SB 467 Wiener D Oil and gas: hydraulic fracturing, acid well stimulation treatments, steam flooding, water flooding, or cyclic steaming: prohibition: job relocation.
This bill would revise the definition of “well stimulation treatment” to include steam flooding and water flooding. The bill would prohibit the issuance or renewal of a permit to conduct hydraulic fracturing, acid well stimulation treatment, steam flooding, water flooding, or cyclic steaming for the extraction of oil and gas beginning January 1, 2022, and would prohibit new or repeated hydraulic fracturing, acid well stimulation treatments, steam flooding, water flooding, or cyclic steaming, except as conducted pursuant to a permit lawfully issued before that date. The bill would prohibit all hydraulic fracturing, acid well stimulation treatments, steam flooding, water flooding, cyclic steaming, or other well stimulation treatments beginning January 1, 2027.
04/13 – Failed passage in Nat Res & Water Comm.: 4-3-2 (Ayes-Noes-NVR) Reconsideration granted.

Failed Deadline (15)
[For policy committees to meet and report fiscal bills, pursuant to Rule 61(a)(2)]
Note – These Bills may be acted upon Jan. 2022.
Bill descriptions are available at: Current Bills Related to Recycling and Waste Management (ca.gov)

AB 67 Petrie-Norris D Sea level rise: working group: economic analysis. Y
5/25 – Failed deadline.

AB 318 Levine D Hazardous waste: classification: exclusions: green waste. Y
06/04 – Failed Deadline.

AB 622 Friedman D Washing machines: microfiber filtration.
05/07 – Failed deadline

AB 659 Mathis R Dumping.
4/30 – Failed Deadline.

AB 683 Grayson D Recycling: procurement. Y
4/30 – Failed Deadline. (Last location was A. & A.R. On 3/18)

AB 802 Bloom D Microfiber pollution.
4/30 – Failed Deadline.

AB 842 Garcia, Cristina D California Circular Economy and Plastic Pollution Reduction Act. [Solid waste: single-use plastic packaging and products.]
4/30 – Failed Deadline. (Last location was NAT. RES. On 3/18)

AB 1027 Seyarto R Solid and organic waste. * N
05/07 – Failed deadline.

AB 1371 Bloom D Recycling: plastic: packaging and carryout bags. (CSLC)
6/03 – Read third time. Refused passage. Asm Floor 36-28-15
06/24 – Failed deadline.

AB 1453 Muratsuchi D Environmental justice: Just Transition Advisory Commission: Just Transition Plan. Y
05/25 – Failed Deadline.

SB 54 Allen D Plastic Pollution Producer Responsibility Act.
06/04 – Failed Deadline.

SB 260 Wiener D Climate Corporate Accountability Act. Y
05/25 – Failed Deadline.

SB 289 Newman D Recycling: batteries and battery-embedded products. * Y
05/25 – Failed Deadline

SB 557 Wieckowski D Hazardous waste: treated wood waste. ?
05/25 – Failed Deadline

SB 741 Archuleta D Trash receptacles and storage containers: reflective markings. Y
4/30 – Failed Deadline. (Last location was TRANS. On 3/03)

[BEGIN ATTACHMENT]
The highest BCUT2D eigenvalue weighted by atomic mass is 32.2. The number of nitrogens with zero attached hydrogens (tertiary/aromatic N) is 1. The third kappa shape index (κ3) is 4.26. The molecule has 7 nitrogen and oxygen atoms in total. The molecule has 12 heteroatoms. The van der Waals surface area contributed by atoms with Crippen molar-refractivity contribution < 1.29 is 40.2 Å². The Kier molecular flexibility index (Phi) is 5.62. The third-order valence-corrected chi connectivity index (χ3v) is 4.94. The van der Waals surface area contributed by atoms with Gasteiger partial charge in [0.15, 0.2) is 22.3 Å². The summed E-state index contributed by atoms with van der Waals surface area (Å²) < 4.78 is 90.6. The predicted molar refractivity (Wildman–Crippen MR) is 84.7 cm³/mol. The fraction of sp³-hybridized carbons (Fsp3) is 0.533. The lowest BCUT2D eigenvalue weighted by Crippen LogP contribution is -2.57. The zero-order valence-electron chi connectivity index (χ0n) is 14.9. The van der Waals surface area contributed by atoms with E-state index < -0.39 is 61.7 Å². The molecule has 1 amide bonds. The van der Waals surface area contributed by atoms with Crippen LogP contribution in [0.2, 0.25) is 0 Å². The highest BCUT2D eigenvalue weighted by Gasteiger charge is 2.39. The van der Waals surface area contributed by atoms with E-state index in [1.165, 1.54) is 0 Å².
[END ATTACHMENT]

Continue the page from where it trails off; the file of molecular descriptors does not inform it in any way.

Inactive (5)

AB 649 Bennett Department of Resources Recycling and Recovery: Office of Environmental Justice and Tribal Relations. (CSLC)
03/15 – Re-referred to Com. on NAT. RES. (unchanged) No votes taken

SB 240 Eggman D Income tax: credits: food banks. Y
06/01 – Ordered to inactive file on request of Senator Eggman.

SB 502 Allen D Hazardous materials: green chemistry: consumer products. Y?
06/01 – Ordered to inactive file on request of Senator Allen.

SB 580 Hueso D Department of Transportation: highways and roads: recycled plastics study and specifications. N?
05/26 – Ordered to inactive file on request of Senator Hueso.

SB 751 Gonzalez D Environmental justice. Y
3/03 – Referred to Com. on RLS. (unchanged) No votes taken

Other (1)

SB 207 Dahle R County road commissioner: County of Siskiyou. [Formerly Photovoltaic Recycling Advisory Group.] Removed from CalRecycle

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Added – Priority Bills of the Sierra Club – Support

AB 585 (L Rivas) Extreme Heat and Community Resilience Program
This bill will make communities more resilient in the face of the climate crisis by establishing the Extreme Heat and Community Resilience Program to plan resiliency projects and award grants for their implementation.
06/02 – Asm Floor Vote: 67-1-11. Pass
06/30 – Read second time and amended. Re-referred to Com. on E.Q.

AB 896 (Bennett) Idle Gas and Oil Wells: liens and collections
This bill will authorize California Geologic Energy Management Division (“CalGEM”) to impose a claim or lien on an idle well if the operator has failed to pay idle well fees, if CalGEM has identified the well as unsafe, or if the state has incurred costs for remediating the well. This will provide an important tool to help motivate oil companies to obey the law.
06/01 – Asm Floor Vote: 65-12-2. Pass. Ordered to the Senate.
06/16 – Referred to Com. on N.R. & W.

SB 1 (Atkins) Coastal Resources: Sea Level Rise
This bill will protect coastal communities from sea level rise by requiring the coastal commission to adopt guidelines for the mitigation of sea level rise.
05/24 – Senate Floor vote: 33-5-2.
06/24 – Read second time and amended. Re-referred to Com. on APPR.

SB 47 (Limon) Oil and Gas: Remediating Deserted Wells: Expenditure limitations
This bill will allow CalGEM to spend up to $10 million a year on plugging and abandoning deserted oil wells and retain unspent funds up to $100 million. This will help ensure that deserted wells are properly dealt with without delay.
06/01 – Senate Floor vote: 25-10-5.
07/07 – From committee: Do pass and re-refer to Com. on APPR. (Ayes 8. Noes 2.) (July 7). Re-referred to Com. on APPR.

SB 222 (Dodd) Water Ratepayer Assistance Program
This bill would establish the Water Rate Assistance Fund to help provide water affordability assistance, for both drinking water and wastewater services, to low-income ratepayers and ratepayers experiencing economic hardship.
06/01 – Senate Floor vote: 31-7-2
07/05 – Read second time and amended. Re-referred to Com. on APPR.